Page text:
• Remove the bottle from the bag and dry it thoroughly.
  4. Bring a double boiler to a simmer. If you do not have a double boiler make one from a large pan, plus a heatproof mixing bowl or small pan that can sit atop the larger one. Start with just the large pan, uncovered. Heat 1–3 inches (2.5–7.5 cm) of water until it reaches a low simmer.

    • Dry the top container and a stirring utensil thoroughly while you wait, even if they don't look wet. A rubber or silicone stirrer is ideal, since wooden spoons may contain absorbed moisture.[4]

[Edit]Melting and Coloring

  1. Decide when to add the food coloring. The timing depends on which type of food coloring you are using. Read the full instructions below before you start, since you may need to change the order of the steps:
    Color White Chocolate Step 5 Version 4.jpg
    • Add powdered dye as soon as the chocolate starts to melt.
    • You can add oil-based dye after the chocolate melts, as long as you warmed the dye as described above.
    • Liquid dye is less likely to cause seizing if added right away, before the chocolate melts.[5] (This is why there is no need to warm the dye in advance.)
  2. Place the chocolate in the smaller container. Put the chocolate into the top portion of the double boiler, which should still be at room temperature. Place this container on top of the simmering pan. The indirect heat from the steam will warm the chocolate slowly, keeping it below seizing temperature.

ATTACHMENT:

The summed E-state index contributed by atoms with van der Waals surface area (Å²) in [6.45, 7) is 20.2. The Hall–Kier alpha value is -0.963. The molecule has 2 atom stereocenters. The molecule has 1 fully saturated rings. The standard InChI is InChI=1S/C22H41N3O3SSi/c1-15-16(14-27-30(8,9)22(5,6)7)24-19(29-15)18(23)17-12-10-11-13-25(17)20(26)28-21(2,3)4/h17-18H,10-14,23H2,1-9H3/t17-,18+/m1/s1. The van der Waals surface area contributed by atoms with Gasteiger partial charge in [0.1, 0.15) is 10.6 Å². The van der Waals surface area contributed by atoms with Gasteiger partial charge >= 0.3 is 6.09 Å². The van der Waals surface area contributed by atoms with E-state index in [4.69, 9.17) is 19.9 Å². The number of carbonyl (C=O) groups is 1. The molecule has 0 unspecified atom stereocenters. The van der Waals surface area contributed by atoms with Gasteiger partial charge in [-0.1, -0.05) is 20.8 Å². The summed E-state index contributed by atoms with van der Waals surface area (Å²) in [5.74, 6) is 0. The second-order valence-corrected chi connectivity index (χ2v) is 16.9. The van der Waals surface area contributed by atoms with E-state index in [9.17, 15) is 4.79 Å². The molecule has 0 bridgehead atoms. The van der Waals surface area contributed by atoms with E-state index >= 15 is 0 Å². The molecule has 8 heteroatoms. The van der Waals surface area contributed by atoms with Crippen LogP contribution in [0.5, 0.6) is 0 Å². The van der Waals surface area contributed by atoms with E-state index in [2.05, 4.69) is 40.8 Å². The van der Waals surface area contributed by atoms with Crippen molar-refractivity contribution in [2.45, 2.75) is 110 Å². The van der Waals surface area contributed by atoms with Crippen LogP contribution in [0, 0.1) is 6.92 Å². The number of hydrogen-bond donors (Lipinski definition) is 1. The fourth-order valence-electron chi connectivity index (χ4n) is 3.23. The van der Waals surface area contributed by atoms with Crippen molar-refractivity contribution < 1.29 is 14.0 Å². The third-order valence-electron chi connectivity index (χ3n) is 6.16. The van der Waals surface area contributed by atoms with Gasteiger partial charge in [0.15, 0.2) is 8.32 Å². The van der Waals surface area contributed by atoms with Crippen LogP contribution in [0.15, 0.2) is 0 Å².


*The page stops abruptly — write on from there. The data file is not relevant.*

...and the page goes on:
• If using a chocolate bar, break it into small pieces of roughly equal size.
    • Make sure your hands are completely dry. Any moisture could ruin your chocolate.
    • If using chocolate with real cocoa butter, you may set aside 1/3 of the chocolate for later use. This is only necessary if you want your chocolates to look glossy.
  3. Stir until melted. White chocolate burns very easily, and should never get above 115ºF (46ºC).[6] Keep the heat on the lowest setting, or turn it off completely if melting a small batch of chocolate. Stir slowly and constantly until smooth, then remove from heat.

    • If the instructions above call for adding the dye before the chocolate is melted, see below for more information.
    • If melting a large batch of chocolate (several pounds or kilos), a chocolate thermometer or an instant-read thermometer with 1 degree increments is highly recommended.[7] Keep the chocolate between 100 and 110ºF (37–43ºC).[8]